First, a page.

St Helen’s is situated close to the banks of the River Wyre, and was designated a Grade I listed building by English Heritage on 17 April 1967. The Grade I designation—the highest of the three grades—is for buildings “of exceptional interest, sometimes considered to be internationally important”.

St Helen’s is known as the “Cathedral of the Fylde”.

Within the church are memorials to the fallen of WW1 and WW2, both memorials are together on the wall of the church.

Both memorials
The WW1 Memorial

The names on the WW1 Memorial are:

William Bateson

William is also named on the Memorial at Kirkland and Catterall Memorial Hall – information above

Thomas Billington

Thomas is also named on the Memorial at Kirkland and Catterall Memorial Hall – information above

Ralph Crozier

Ralph is also named on the Memorial at Kirkland and Catterall Memorial Hall – information above

Henry Grayston

Henry is also named on the Memorial at Kirkland and Catterall Memorial Hall – information above

Ernest Hall

Ernest is also named on the memorial at Kirkland and Catterall Memorial Hall – see above

Richard Parker

Richard is also named on the memorial at Kirkland and Catterall Memorial Hall – see above

Henry Pearson

Henry is also named on the Memorial at Kirkland and Catterall Memorial Hall – see above

George Lawden Boys Stones

George is also named on the memorial at Kirkland and Catterall Memorial Hall – see above

Within the churchyard at St. Helen’s is the grave of a fallen soldier from WW1:

Edgar James Salisbury

Serjeant 308305. 1st/8th Battalion The Kings (Liverpool) Regiment

Edgar was born in Garstang in 1896, the son of Elizabeth Mary Salisbury.  He and his mother later moved to Eccles near Manchester where he was employed as an office boy.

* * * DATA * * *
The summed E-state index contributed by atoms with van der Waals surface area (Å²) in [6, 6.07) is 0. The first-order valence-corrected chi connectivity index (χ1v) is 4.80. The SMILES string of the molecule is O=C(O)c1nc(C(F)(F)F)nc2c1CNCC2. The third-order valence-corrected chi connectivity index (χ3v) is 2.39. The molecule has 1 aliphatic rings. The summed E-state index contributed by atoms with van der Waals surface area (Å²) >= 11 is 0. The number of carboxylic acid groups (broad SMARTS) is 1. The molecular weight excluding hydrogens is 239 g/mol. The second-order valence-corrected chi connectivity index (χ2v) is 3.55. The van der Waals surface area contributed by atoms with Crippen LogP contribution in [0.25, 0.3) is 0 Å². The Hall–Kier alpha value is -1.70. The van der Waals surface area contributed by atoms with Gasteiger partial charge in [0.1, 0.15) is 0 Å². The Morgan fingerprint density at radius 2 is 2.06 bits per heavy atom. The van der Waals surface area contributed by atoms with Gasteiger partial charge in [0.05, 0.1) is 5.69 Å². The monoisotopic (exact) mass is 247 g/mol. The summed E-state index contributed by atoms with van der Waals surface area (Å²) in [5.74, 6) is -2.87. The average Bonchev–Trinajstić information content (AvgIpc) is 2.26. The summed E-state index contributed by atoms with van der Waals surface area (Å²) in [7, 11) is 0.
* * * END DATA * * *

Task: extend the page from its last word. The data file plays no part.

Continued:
He enlisted in the Manchester Regiment and was later transferred to the King’s (Liverpool) Regiment.

Edgar was wounded in action and transferred to the Westminster General Military Hospital in Manchester, where he died of his wounds on 11th June 1917.  He was 21.

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The WW2 Memorial

There are 4 names on the WW2 Memorial:

Harold Hoyle

Flying Officer 150061. Royal Air Force Volunteer Reserve 84 OTU

Harold was born in Rochdale in 1914, the son of Isaac and Elizabeth Hoyle.

He was a police constable with the Lancashire Constabulary, and at the time of his joining up in 1941 he was stationed at Garstang.

He married Joy Vause in Chorley in 1939, and the couple had a daughter in 1940. In 1939 the family were living at Wyrebank, Garstang.

Harold joined the RAFVR in October 1941 and was attached to 84 Operational Conversion Unit, which trained pilots.

On 21st January 1944 Harold was part of a crew of 4 practising circuits in a Wellington BX LN238 which suffered an engine failure and crashed into a wood. Three crew were killed, including Harold. He was 29.

He is buried at St. Andrew’s church, Leyland, Lancashire.

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Thomas Shore

Thomas served on a Motor Torpedo Boat (MTB), which was assigned to patrol duty along the European coasts similar to their role along the English coast prior to D-Day.